President Trump on July 10 in Doral, Florida. Photo: Saul Loeb/AFP via Getty Images

President Trump on Friday said he is no longer confident about negotiating a phase-two trade deal with China, noting that the coronavirus pandemic has damaged the countries' already-strained relationship.

Why it matters: The president's remarks throw both the future of the U.S.-China trade war and the first phase of the deal that the two countries signed in January into limbo.

What they're saying: “I don’t think about it now,” Trump told reporters on Air Force One Friday in response to questions about phase two of the pact, per a White House pooler.

  • The president added that the U.S.' “relationship with China has been severely damaged. They could have stopped the plague, they could have stopped it, they didn’t stop it. They stopped it from going into the remaining portions of China from Wuhan province. They could have stopped the plague, they didn’t."

The big picture: Trump and administration officials have publicly disagreed on the status of the phase-one agreement.

  • Trump said the trade deal was still "fully intact" in June, while White House trade adviser Peter Navarro said it was effectively dead the same day, the New York Times reports.
  • Congress and the Trump administration have announced sanctions against Beijing officials in response to the Chinese government's implementation of Hong Kong's national security law and the country's Uighur human rights abuses in Xinjiang.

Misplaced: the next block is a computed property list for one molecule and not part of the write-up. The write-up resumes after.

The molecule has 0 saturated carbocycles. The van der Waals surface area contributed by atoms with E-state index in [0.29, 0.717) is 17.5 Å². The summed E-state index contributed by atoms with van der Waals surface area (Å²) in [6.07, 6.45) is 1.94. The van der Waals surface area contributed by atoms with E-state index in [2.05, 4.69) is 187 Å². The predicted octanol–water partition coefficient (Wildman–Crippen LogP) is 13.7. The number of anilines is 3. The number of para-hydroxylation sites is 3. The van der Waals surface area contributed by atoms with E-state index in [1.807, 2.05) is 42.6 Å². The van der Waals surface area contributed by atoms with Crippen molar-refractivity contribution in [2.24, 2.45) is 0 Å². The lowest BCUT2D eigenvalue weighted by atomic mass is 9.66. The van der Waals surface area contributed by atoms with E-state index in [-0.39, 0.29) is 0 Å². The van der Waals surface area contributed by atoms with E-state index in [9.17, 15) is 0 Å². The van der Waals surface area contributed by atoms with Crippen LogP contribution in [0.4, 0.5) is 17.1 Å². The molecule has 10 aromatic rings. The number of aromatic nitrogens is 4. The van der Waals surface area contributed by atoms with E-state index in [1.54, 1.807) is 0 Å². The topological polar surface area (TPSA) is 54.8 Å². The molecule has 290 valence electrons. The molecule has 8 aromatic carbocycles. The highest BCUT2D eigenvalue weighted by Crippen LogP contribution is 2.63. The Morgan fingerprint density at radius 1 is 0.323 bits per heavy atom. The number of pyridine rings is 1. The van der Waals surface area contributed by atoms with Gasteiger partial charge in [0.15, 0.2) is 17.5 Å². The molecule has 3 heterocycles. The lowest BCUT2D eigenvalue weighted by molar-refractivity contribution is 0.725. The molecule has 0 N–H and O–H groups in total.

Go deeper: FBI director says China aims to become "world's only superpower"

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The Trump administration and Democrats have not agreed to any "top-line numbers" and remain "trillions of dollars apart" on coronavirus stimulus negotiations, White House chief of staff Mark Meadows said Wednesday.

The state of play: Meadows told reporters, "At this point we’re either going to get serious about negotiating and get an agreement in principle or — I’ve become extremely doubtful that we’ll be able to make a deal if it goes well beyond Friday.”

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Illustration: Aïda Amer/Axios

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Why it matters: The arms control era that began after the Cuban Missile Crisis may now be coming to a close. The next phase could be a nuclear free-for-all.

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Schumer and Pelosi. Photo: Alex Wong/Getty Images

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Why it matters: U.S. mail and election infrastructure are facing a test like no other this November, with a record-breaking number of mail-in ballots expected as Americans attempt to vote in the midst of a pandemic.